An independent organisation has researched and reported on British attitudes towards pregnancy and the prevalence of maternity-related disadvantage.
The report was prepared by IFF Research for the Department of Business, Innovation and Skills and the Equality and Human Rights Commission. The report surveyed 3,254 mothers and 3,034 employers to assess their experiences and views on issues relating to pregnancy, maternity leave and returning to work after having children.
77% of mothers surveyed said they had experienced a negative or possibly discriminatory experience during pregnancy, maternity leave or on returning to work. 20% felt that they had experienced harassment or negative comments relating to pregnancy or flexible working from their employer or colleagues. Around 10% said they felt forced to leave their job.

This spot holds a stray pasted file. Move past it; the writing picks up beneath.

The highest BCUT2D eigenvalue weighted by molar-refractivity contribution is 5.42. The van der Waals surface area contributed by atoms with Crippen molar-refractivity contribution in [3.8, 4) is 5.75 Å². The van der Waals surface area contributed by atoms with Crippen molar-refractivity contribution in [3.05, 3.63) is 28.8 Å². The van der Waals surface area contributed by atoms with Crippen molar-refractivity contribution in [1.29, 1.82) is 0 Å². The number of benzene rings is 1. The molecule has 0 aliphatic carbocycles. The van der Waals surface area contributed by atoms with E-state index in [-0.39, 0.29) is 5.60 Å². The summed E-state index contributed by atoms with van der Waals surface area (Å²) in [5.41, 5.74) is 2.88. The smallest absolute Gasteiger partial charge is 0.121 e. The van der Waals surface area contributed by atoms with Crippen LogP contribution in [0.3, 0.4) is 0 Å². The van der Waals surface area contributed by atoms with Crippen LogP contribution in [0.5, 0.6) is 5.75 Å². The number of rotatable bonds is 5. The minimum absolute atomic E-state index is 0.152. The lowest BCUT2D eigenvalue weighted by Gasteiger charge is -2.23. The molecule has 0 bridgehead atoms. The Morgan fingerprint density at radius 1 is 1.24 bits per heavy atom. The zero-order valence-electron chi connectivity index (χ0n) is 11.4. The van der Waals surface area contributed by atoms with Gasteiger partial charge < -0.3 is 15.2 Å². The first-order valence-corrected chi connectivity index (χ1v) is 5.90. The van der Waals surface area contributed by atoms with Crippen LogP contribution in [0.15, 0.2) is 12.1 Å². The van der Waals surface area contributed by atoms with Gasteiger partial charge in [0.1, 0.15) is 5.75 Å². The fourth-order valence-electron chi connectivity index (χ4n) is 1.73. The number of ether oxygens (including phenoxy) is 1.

84% of employers recognised that it was in their interests to support pregnant women and those on maternity leave, as this increased the likelihood of retaining staff and created better morale amongst employees. Most employers (70%) said they felt women should declare upfront during recruitment if they are pregnant and 27% felt that pregnancy put an unreasonable cost burden on the workplace.
It is a human right not to be discriminated against on the ground of gender or ‘other status’, which could include pregnancy or maternity. This right is reflected in Article 14 of the European Convention on Human Rights, which has effect in UK law through the Human Rights Act. The right is reinforced in relation to the workplace through the Equality Act 2010 (section 18).